Last year, I took a custom 6.5 PRC rifle to Texas to hunt aoudad sheep. We came over a rise and found a small pack of aoudad. The sheep spotted us but hesitated after running only 50 yards. I immediately hit the ground and lay prone as we watched the barbary sheep graze. It was difficult at first for me to identify the largest ram in the pack, but when they turned their heads away from us, the curled horns gave away their size.

The largest ram bedded down, and I waited 2 or 3 minutes for him to stand. When he did, he was perfectly broadside. I sat on my butt with my gun rested on shooting sticks because I had to get above the brush to make a shot. I squeezed the trigger and the suppressed 6.5 PRC rocketed out a Sierra bullet at the animal. The aoudad soaked up the punch, ran 10 feet and crashed almost immediately. The hunt was done, and I have a beautiful pedestal mount of that ram in the sitting room of my home.

Other than that anecdotal experience, some hunters prefer to just look at the numbers. I averaged several loads for the 6.5 PRC and plugged them into two popular formulas to determine a cartridge’s ability to take down game efficiently. According to the Hornady HITS formula, the PRC gets a score of 1,054, which is barely higher than the .270 Winchester, and puts it at #45 of 88 centerfire rifle cartridges (remember that list includes the big boys like the .50 BMG too).

If you prefer the classic Taylor’s Knockout Factor Formula, then the 6.5 PRC scores on average 15.9, which is slightly lower than the .270 Winchester on that test.

In my personal opinion, in normal hunting conditions at a range of 400 yards, I would rather shoot an elk with a .270 than a 6.5 PRC, so I’d lean more toward the Hornady HITS formula over Taylor’s Knockout Factor Formula.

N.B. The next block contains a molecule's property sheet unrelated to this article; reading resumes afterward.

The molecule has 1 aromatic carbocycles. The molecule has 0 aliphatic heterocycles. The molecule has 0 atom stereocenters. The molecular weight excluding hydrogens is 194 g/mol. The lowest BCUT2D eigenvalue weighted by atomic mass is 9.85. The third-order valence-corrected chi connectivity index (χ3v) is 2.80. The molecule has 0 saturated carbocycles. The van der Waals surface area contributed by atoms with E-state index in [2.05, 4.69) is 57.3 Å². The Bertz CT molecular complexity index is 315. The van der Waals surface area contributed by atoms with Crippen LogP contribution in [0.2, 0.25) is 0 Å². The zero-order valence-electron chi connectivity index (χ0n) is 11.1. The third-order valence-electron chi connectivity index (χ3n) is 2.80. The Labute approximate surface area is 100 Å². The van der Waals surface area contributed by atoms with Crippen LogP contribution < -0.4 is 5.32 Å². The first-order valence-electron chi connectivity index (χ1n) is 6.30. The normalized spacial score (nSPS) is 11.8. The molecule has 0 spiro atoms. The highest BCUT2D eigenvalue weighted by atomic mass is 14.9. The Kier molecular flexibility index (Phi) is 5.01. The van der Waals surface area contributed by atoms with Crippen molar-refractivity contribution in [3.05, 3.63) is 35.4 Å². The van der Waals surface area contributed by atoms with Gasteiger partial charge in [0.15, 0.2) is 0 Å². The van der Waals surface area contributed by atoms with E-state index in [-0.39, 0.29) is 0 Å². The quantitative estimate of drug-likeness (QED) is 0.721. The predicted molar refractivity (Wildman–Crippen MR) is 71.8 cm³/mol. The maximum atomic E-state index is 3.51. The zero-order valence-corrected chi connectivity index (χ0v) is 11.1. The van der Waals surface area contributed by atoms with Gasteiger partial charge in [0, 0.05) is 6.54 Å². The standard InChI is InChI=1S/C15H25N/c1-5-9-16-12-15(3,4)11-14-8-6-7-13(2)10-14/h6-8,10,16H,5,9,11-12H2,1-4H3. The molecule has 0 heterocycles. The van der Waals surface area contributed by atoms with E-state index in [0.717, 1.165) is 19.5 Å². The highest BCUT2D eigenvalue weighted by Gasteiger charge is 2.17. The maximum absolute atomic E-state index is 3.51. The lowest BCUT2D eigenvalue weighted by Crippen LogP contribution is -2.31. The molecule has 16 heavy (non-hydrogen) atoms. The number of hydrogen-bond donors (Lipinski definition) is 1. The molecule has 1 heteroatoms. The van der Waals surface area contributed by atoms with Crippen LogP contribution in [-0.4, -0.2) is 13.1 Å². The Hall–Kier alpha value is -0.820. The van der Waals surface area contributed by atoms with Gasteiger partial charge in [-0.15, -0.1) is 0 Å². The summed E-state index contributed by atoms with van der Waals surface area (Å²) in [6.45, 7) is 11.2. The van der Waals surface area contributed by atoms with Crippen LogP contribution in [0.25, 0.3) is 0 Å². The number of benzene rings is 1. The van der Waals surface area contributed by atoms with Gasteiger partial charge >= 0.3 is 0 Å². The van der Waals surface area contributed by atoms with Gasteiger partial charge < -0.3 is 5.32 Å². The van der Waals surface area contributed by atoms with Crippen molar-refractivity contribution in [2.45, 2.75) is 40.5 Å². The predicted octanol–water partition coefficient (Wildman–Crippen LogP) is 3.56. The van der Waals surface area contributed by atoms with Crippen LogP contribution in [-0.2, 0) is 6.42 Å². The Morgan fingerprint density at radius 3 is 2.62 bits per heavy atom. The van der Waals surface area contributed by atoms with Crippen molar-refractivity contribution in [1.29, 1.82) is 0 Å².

The 6.5 PRC can be used to ethically kill elk.  With proper shot placement and a controlled-expansion bullet to punch through an elk, it is very effective.  It produces the recommended 1,500 foot/pounds of energy for elk out to 506 yards, and its light recoil enables hunters to shoot accurately.

The 6.5 PRC is a perfect choice for hunting deer. Deer hunters recommend hitting with at least 1,000 ft-lbs of energy for an ethical kill, and the PRC maintains that power out to 812 yards. Most 6.5 PRC loads utilize high BC bullets which aid in wind deflection, and its short action allows for use in lighter rifles.

The 6.5 PRC is a good choice for black bear hunting, but is too light for safe hunting of a grizzly bear.  Bear hunting often occurs from close distances such as from a stand, and the 6.5 PRC delivers 2,481 ft-lbs of energy at 100 yards, which is easily sufficient for hunting black bears.

The 6.5 PRC can kill moose cleanly and ethically.  Because moose are very large-bodied animals, multiple shots are often required, and the 6.5 PRC’s mild recoil aids in quick follow-up shots. While its 2.64 caliber bullet does not mushroom as large, its added velocity produces excellent damage.